A U.S. District Court judge has ruled that it is unconstitutional for the D.C. government to threaten or punish any of its employees for telling news reporters things their bosses don't want to hear.
In a case brought by the American Civil Liberties Union, Judge Barrington D. Parker said the city cannot issue regulations that require government employees to get permission from their supervisors before talking to the press or take disciplinary action against them for speaking critically of government policies or operations.
The city's own top lawyer, Corporation Counsel John R. Risher, had already thrown out various keep-quiet rules last August after the ACLU suit was filed.
But ACLU lawyers said yesterday that Judge Parker's order makes it certain that nothing like them can be put back into effect.
"The corporation counsel and his people should get credit for acting responsibly when they saw this complaint," said E. Edward Bruce, an ACLU volunteer attorney who handled the case. "But in the long run, it's always best to have a judicial precedent."
parker ruled that the city regulations, which have been on the books for more than a decade, violated the free speech guarantees in the First Amendment of the U.S. Constitution.
The rules were applied last December by the D.C. Corrections Department when it suspended parole officer Phillio Mattews for a day without pay after he had talked to a reporter for The Washington Post.
Matthews was quoted as saying that D.C. parole officers do not always tell employers that a job applicant has a criminal record, even though departmental policy requires them to do so.
After a departmental hearing, he was disciplined for violating a rule forbidding "release of information concerning any phase of the department's affairs" without prior approval from a supervisor.
The other outspoken employee bringing the lawsuit was Kenneth M. Cox, a fireman who told a reporter for WMAL radio about rescue equipment being taken out of service because of budget cutbacks.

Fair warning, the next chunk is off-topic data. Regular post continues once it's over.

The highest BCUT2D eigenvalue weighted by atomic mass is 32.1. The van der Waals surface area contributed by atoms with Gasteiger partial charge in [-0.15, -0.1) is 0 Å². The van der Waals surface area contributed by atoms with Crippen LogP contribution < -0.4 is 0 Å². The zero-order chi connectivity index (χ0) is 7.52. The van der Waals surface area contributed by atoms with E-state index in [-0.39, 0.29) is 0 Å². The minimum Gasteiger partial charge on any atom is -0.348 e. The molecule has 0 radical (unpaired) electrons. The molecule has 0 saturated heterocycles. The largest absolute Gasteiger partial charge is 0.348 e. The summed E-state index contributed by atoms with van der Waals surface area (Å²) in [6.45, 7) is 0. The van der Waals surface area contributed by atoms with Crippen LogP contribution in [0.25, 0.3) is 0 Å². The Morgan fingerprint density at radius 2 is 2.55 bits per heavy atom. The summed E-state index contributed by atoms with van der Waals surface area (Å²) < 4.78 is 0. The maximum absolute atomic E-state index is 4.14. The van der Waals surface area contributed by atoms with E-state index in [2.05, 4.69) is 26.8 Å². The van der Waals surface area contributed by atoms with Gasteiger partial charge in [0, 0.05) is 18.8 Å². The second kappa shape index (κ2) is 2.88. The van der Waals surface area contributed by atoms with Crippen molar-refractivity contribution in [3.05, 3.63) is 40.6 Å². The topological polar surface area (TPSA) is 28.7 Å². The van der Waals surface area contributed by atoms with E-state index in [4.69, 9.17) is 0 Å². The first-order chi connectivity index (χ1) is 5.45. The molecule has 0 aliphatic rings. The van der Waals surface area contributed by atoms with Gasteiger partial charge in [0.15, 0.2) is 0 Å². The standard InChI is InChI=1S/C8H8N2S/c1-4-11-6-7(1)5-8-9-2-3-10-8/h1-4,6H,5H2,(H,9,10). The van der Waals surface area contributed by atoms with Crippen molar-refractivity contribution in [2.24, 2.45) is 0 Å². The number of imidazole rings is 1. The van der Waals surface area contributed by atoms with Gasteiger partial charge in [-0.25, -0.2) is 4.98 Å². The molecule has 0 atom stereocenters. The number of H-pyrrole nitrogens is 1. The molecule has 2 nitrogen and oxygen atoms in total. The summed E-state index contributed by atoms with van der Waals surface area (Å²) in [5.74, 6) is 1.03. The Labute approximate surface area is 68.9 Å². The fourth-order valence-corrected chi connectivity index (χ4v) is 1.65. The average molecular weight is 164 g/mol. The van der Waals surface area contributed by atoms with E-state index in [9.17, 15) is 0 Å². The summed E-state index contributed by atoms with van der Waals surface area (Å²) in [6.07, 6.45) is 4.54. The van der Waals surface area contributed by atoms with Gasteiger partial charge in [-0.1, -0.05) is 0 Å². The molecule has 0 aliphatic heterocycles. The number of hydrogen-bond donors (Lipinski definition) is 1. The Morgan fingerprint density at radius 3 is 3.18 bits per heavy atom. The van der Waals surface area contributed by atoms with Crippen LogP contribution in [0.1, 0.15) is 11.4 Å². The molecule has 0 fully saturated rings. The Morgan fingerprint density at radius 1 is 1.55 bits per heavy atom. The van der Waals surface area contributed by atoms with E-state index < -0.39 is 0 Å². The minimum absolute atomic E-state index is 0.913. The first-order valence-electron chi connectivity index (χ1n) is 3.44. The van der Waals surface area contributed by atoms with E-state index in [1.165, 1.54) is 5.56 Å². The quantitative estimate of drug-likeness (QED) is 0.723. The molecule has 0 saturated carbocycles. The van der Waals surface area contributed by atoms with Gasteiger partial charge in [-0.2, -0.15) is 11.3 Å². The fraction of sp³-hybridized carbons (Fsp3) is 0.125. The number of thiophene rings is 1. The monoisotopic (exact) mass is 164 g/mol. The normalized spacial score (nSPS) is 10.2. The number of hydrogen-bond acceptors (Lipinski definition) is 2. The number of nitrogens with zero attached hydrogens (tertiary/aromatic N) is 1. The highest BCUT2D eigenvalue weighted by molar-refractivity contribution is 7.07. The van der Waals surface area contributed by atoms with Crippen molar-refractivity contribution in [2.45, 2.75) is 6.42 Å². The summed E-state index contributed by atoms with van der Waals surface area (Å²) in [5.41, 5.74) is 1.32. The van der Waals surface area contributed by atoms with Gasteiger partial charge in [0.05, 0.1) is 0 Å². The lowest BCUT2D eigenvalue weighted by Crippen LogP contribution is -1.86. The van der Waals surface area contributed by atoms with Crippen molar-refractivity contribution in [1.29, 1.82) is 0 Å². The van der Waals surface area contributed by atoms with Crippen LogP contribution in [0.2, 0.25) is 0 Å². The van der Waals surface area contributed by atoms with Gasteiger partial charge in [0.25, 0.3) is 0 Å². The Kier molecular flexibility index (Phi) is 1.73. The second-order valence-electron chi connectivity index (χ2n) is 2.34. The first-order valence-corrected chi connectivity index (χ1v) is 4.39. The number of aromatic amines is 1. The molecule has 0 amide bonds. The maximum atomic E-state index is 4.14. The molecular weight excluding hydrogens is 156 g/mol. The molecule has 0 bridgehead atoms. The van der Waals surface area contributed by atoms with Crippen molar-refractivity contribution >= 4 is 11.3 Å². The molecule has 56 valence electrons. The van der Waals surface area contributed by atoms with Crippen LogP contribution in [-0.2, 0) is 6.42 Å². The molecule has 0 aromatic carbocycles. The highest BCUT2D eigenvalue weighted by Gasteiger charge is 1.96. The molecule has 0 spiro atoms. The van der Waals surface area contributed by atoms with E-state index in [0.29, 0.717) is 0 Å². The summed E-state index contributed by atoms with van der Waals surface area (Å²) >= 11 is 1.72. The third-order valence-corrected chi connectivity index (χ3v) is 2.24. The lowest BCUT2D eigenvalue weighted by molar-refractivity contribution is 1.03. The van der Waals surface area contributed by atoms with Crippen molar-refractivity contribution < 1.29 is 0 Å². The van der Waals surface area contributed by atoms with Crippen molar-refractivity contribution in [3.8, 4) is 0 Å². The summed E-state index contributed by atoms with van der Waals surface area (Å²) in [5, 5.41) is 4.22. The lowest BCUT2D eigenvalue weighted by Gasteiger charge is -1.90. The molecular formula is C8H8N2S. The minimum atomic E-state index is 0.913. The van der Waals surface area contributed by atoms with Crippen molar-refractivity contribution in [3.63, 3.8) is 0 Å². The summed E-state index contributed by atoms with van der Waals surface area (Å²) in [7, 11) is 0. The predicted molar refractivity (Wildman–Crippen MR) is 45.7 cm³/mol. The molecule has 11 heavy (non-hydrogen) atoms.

Cox spoke just as he came back from a fire in October, 1975, where he had helped rescue four children and an adult, but one other child had died.
He was required to make a "special report" about what he said to a disciplinary board, but the board recommended that he not be reprimanded.
Last summer, after Risher's directive, the Corrections Department gave back to Matthews his lost day's pay and took the regulation about speaking to the press out of its employees' handbook. The fire department dropped a similar rule from its departmental order book. The city personnel office also dropped its government-wide rule which read:
"An employee shall not make public any disagreement with, or criticism of the official policies and operating practices of the District of Columbia government, nor shall he publicl y criticise or disagree with a District official who is responsible for their day-to-day application."
Employees in some D.C. government agencies, notably the Department of Human Resources and the public schools, still often say they cannot talk to reporters because they have to get clearance from their superiors.
But Assistant Coporation Counsel John Suda, who handled the case for the city, said any such requirement shouldn't exist.
"Listen, if an employee has information as a result of his job, he can tell reporters," Suda said. "There are no sneaky regulations in the background saying he can't.
"This was kind of an unusual case," Suda added, "because the corporation counsel conceded right away that the government was wrong, that it's regulations were unconstitutional . . . There may still be a lot of employees who tell you a lot of things, but that's just to avoid talking to you. It's not the regulations."